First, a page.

SA HealthPlus: a controlled trial of a statewide application of a generic model of chronic illness care
Kalucy, Elizabeth Carment
Pols, Rene Gaston
McDonald, Peter James
Esterman, Adrian Jeffrey
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SA HealthPlus, one of nine national Australian coordinated care trials, aimed to inform policy to address the emerging crisis in chronic illness care. The trial tested the hypothesis that coordinated care would improve health outcomes within the costs of usual care. SA HealthPlus used geographic and randomised designs in eight projects in four sub-trials. A generic model of coordinated care was applied to 3115 intervention patients and compared to usual care in 1488 controls. Innovative aspects of the trial were the role of service coordinators and the behavioural and care planning approach used to place the patient at the centre of their care. Results showed improvements in self-assessed health status (SF-36) in six of eight projects and that patients with a history of prior hospitalisation in the year immediately preceding the trial were the most likely to yield cost savings. A mid trial review found that health benefits from coordinated care were more dependent on patient self- management than illness severity, a factor which subsequently led to the development of the Flinders self-management model in Australia.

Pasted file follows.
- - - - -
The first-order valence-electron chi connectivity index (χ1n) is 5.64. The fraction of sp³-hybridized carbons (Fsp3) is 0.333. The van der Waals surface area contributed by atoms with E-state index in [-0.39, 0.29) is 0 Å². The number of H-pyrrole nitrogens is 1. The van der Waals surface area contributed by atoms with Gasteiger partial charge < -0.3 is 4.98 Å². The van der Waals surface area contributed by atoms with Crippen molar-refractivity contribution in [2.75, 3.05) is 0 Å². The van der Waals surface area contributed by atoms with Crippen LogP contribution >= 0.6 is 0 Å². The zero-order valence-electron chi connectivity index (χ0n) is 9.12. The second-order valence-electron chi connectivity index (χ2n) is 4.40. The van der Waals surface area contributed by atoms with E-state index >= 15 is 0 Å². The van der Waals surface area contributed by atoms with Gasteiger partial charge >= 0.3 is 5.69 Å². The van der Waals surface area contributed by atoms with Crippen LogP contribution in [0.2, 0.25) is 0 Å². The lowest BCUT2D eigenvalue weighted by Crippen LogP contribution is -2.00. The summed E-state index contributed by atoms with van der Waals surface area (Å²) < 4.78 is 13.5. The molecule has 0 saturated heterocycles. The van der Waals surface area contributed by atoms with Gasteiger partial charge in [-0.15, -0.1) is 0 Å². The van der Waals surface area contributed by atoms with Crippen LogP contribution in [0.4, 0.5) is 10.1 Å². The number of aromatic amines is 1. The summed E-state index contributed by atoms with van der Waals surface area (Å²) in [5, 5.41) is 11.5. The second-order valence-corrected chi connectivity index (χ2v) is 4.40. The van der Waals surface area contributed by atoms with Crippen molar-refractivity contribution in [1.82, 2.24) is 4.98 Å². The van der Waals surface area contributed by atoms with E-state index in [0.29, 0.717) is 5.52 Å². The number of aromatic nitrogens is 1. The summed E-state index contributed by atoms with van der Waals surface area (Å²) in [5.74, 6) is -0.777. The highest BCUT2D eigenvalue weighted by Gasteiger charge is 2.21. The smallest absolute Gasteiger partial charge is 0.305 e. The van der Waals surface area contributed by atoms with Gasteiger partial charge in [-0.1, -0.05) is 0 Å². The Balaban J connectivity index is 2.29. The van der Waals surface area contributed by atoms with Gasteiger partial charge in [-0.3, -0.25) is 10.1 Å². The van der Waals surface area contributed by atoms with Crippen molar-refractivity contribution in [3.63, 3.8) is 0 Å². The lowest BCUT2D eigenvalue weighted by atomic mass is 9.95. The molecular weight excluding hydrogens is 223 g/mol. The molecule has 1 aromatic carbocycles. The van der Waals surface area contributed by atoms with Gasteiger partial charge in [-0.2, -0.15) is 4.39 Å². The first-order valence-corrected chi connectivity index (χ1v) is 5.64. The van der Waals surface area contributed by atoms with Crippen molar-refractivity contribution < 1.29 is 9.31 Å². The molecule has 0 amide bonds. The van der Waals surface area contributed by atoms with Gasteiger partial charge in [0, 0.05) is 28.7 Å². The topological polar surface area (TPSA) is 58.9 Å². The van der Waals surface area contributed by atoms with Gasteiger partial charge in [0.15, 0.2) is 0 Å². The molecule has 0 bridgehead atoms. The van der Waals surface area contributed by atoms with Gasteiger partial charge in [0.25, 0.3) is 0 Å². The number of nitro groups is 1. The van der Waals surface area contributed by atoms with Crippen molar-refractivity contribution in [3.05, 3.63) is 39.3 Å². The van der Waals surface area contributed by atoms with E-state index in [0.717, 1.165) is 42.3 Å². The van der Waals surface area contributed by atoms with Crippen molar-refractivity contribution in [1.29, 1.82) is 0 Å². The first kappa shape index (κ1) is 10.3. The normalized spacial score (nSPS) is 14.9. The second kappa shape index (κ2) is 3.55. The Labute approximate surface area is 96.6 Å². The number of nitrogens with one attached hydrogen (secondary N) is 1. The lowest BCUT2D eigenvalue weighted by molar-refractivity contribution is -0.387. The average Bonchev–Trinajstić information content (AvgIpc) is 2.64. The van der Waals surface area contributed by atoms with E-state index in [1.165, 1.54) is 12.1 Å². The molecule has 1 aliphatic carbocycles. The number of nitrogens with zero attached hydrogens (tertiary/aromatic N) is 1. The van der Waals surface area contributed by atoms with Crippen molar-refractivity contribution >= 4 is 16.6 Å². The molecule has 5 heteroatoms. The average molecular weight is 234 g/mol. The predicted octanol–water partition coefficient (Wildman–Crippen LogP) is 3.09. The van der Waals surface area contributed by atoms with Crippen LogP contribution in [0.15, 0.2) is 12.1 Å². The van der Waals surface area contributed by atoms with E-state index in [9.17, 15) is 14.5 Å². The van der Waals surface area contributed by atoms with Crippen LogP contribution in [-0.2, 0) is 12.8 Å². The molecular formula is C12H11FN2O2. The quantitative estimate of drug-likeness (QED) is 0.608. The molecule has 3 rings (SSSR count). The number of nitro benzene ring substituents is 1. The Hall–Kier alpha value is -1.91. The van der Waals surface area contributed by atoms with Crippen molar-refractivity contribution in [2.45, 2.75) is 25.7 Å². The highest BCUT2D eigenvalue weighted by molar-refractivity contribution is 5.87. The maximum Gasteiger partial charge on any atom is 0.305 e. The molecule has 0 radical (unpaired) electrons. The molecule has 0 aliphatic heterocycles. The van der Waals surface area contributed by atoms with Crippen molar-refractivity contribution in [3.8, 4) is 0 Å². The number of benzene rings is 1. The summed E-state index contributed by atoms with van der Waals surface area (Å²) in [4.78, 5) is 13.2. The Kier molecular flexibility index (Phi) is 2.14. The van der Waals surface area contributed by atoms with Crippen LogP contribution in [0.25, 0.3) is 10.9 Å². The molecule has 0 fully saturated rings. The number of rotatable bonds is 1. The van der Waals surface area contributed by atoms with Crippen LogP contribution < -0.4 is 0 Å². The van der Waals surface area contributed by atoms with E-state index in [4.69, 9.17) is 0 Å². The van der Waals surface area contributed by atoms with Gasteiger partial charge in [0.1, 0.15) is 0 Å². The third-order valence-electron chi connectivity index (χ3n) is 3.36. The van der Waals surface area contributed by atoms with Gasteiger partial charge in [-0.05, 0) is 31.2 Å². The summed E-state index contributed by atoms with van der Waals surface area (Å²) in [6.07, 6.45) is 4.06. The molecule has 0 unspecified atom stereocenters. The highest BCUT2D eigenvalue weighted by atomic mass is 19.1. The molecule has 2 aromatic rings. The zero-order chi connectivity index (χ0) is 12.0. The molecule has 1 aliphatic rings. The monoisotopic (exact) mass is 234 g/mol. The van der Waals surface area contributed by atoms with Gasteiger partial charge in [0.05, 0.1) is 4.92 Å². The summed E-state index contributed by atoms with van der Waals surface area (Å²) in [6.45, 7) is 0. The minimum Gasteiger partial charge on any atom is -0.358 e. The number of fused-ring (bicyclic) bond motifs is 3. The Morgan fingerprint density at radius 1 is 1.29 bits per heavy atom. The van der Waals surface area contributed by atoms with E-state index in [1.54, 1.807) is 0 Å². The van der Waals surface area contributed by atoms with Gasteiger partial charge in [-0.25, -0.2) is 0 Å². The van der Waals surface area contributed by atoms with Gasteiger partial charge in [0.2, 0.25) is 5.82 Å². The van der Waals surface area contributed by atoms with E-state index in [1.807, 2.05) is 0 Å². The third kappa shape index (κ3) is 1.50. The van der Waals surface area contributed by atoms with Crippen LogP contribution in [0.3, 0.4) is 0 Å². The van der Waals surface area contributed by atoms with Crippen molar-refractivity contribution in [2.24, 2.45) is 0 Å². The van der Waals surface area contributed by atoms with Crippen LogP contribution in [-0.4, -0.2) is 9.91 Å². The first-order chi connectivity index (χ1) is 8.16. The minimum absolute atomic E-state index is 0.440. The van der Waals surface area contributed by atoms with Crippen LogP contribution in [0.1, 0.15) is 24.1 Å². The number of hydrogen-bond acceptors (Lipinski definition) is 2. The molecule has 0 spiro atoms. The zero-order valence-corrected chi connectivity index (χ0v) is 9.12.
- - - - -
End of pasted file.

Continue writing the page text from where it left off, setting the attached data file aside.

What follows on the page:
This is a preprint of an electronic version of an Article published in The Milbank Quarterly. This is the peer reviewed version of the following article: [Battersby M, Harvey P, Mills PD, et al. (2007) SA HealthPlus: A controlled trial of a statewide application of a generic model of chronic illness care. Milbank Quarterly 85(1): 37-67. ], which has been published in final form at [DOI: 10.1111/j.1468-0009.2007.00476.x]. This article may be used for non-commercial purposes in accordance with Wiley Terms and Conditions for Self-Archiving.